Sandia's second crack at fuel-air stun grenade

New flash-bang safe, fireproof, says Sandia National Laboratories.

Sandia

It took 20 years, but here it is--again: the new and improved flash-bang grenade.

Sandia National Laboratories, which created the original Mk 141 flash-bang two decades ago, is having a second go at marketing a "fuel air" version of an old SWAT standby that it says is far safer for law enforcement and the military.

Traditional flash-bangs are basically big fire crackers--the "flash powder," a mixture of aluminum and potassium perchlorate dust, explodes quickly when ignited and produces an intensely bright light along with its huge bang. The body or canister is generally a steel tube with holes positioned to allow the blast and flash to be emitted without producing shrapnel (PDF).

Traditional stun grenade

The new device, which works differently, is basically a fuel-air bomb. A gas generator spews out a cloud of aluminum powder that, when ignited, causes a small-scale dust explosion. Think: exploding grain silo. All of this occurs outside the canister, making it safer for all concerned, according to Sandia. Apparently, it also resolves the flammability factor; flash-bangs have been known to ignite flammable materials, as was the case in the Iranian Embassy Siege in London.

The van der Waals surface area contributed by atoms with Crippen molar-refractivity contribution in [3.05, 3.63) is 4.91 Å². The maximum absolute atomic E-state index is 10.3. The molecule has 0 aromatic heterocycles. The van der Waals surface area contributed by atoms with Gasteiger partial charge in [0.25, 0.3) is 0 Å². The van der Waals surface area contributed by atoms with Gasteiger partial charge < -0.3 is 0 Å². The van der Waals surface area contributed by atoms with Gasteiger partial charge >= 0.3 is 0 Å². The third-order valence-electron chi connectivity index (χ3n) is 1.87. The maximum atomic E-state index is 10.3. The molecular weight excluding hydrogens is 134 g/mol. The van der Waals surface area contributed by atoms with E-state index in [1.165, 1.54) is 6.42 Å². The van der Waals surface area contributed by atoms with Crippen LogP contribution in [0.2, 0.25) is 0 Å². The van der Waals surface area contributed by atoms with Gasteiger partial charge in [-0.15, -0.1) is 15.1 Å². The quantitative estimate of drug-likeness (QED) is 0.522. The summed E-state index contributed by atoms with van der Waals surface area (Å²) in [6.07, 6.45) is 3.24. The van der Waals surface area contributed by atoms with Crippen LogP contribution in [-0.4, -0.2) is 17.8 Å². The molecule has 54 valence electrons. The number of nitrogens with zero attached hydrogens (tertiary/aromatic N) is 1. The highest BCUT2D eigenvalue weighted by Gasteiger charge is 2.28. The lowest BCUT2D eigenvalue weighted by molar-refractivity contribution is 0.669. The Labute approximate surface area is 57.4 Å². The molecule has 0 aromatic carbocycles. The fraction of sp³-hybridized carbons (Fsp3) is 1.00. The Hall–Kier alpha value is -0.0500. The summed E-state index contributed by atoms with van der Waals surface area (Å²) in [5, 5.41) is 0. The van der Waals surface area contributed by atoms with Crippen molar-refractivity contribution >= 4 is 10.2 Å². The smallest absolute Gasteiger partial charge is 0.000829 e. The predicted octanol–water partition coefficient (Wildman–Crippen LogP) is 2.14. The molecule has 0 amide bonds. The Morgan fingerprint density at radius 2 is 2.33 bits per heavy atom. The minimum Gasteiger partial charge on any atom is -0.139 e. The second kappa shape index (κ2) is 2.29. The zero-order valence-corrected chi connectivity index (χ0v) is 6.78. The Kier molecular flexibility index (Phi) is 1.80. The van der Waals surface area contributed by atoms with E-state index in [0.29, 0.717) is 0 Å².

But the flake aluminum used here, while creating a flash comparable to looking directly into the sun for 60 milliseconds, causes no permanent damage to vision. In addition, the flake aluminum poses no appreciable burning hazard because it cools to the ambient temperature quickly.

Stun grenades or flash-bangs--the official nomenclature is "Noise and Flash Diversionary Devices" are non-lethal weapons generally tossed through a window or door by law enforcement to temporarily distract or disorient crooks or crazies in hostage rescue, forced-entry, or crowd-control situations.

Sandia has licensed the device to Defense Technology Corporation of America, of Casper, Wyo., the second company to try to bring the product to market (PDF). It may be that discerning agencies are holding out for the "Multisensory Grenade," which promises pepper irritant, indelible paint to mark-up the miscreants, and a stink bomb or teargas feature.

About the author

    The military establishment's ever increasing reliance on technology and whiz-bang gadgetry impacts us as consumers, investors, taxpayers and ultimately as the defended. Our mission here is to bring some of these products and concepts to your attention based on carefully selected criteria such as importance to national security, originality, collateral damage to the treasury and adaptability to yard maintenance-but not necessarily in that order. E-mail him at markr@milapp.com. Disclosure.

     

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